• Melanie Dennis

COVID-19 & the Melbourne Property Market

Melanie Dennis & Warwick Brookes

Directors @ Domain & Co

April 2020


Melanie

My name is Melanie Dennis. We started Domain & Co. around 20 years ago to assist property investors. We are Property Managers and Advocates, helping people mange, buy and sell properties. We are a sounding board for our clients ensuring they're heading in the right direction. Property management is definitely my passion, which I'm still very much involved with. And for those who do not know me, they know I'm very system and procedure driven, which helps me run a pretty tight ship.

Since Covid-19 there have been so many changes in the way we are living and doing business. Certainly, in our business, it feels like we have been putting new policies and procedures in place daily and getting updates out to our owners, tenants and team members - ensuring we keep everyone educated and up to speed.

So now with the eviction moratorium and hardship in place for tenants, it's added another level of expertise to our property management role. Our team has certainly been working very hard through the last few weeks and months, sorting all these changes to real estate out. The government has also added new laws around social distancing, which means our ability to hold open-for-inspections and auctions has changed, forcing the real estate industry to become more tech savvy in the way they operate.

We've been fortunate at Domain & Co because we have been very tech savvy for the life of our business. We’ve had virtual tours in place for our rental properties for the last couple of years, so our landlords are lucky to already have that in place, with tenants able to view their properties ‘virtually’. All of our systems, procedures and files are all cloud-based too, so we haven’t had physical files in our office for some time now. And in times like this, it is very much paying off for us.

Warwick Brooks, who is also a director of Domain % Co, is here today to answer some questions about Covid-19 and the property market. Warwick, why don't you tell us a little bit about yourself?

Warwick

Sure. I'd first like to point out that Melanie and I are socially distancing and we are recording this video in separate parts of the office. Normally we would be sitting together.

I've been in property for over 25 years. Two of those years were selling real estate, which I didn't really enjoy too much. The last 23 years have been helping people buy and sell real estate from an advisory point of view – so buyer advocacy and vendor advocacy. So over those 25 years in real estate I’ve seen a lot of different changes and a lot of ups and downs. It's been a bit of a rollercoaster. Especially the last couple of years. Obviously, what's happening now is unprecedented and is going to have a considerable impact.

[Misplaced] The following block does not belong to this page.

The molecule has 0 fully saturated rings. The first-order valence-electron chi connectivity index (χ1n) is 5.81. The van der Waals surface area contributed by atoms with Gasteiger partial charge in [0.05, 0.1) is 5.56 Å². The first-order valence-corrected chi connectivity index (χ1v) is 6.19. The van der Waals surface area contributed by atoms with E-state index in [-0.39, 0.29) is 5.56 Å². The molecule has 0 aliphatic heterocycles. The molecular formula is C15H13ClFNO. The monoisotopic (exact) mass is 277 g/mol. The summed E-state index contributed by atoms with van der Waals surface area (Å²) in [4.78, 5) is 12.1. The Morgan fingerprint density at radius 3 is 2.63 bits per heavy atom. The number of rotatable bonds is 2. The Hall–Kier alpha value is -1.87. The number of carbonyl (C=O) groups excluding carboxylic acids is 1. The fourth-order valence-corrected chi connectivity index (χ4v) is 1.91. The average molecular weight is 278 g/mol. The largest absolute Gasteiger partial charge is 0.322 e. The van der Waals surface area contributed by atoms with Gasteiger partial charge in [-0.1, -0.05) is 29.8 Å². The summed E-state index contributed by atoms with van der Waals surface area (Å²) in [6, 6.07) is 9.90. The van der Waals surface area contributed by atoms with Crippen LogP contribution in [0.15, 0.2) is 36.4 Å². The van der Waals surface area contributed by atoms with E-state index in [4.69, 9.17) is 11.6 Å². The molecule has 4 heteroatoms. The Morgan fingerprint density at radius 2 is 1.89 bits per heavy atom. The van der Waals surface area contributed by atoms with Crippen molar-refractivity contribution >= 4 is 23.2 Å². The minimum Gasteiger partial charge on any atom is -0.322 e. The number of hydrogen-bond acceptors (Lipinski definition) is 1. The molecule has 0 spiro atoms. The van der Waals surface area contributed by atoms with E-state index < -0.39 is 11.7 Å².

Melanie

Why don't we unpack the changes with Covid-19. How have the changes with open-for-inspections affected properties for sale?

Warwick

Open-for-inspections for large groups of people have been banned and social distancing is now a requirement. You can still view a property, however there are time slot requirements in place – typically about 10 minutes per person, depending on the size of the property. So it’s changed the way we do things and we’ve seen a lower demand for buyers. It’s actually made it easier for Agents to have one-on-one time with clients doing private inspections. But it's certainly a changing market. Everyone is bringing hand sanitizers and facemasks to inspections ensuring everyone feels comfortable.

Melanie

Absolutely. And it's very much the same with property management. As I mentioned before, we are offering virtual tours and doing video walkthroughs for properties. We can only do virtual tours on empty properties though. Many people are actually opting out of coming to a physical inspection and applying to rent a property based on our virtual tours because they are very realistic. They look pretty awesome. I'm very proud of the virtual tours we've been doing. When we have an open-for-inspection we supply gloves for everybody and ask them not to touch any furniture or anything. Our team is also gloved and masked up. People can view the property one person at a time whilst others waiting outside the property practice social distancing.

Normal group auctions have also banned since Covid-19, although online auctions are still acceptable. This is unprecedented given Melbourne is deemed the auction capital. Pretty much if someone wants to sell a property in Melbourne, and it's a good property in an inner suburb, it would usually go to auction. So Warwick, does this mean most properties for sale are being sold privately?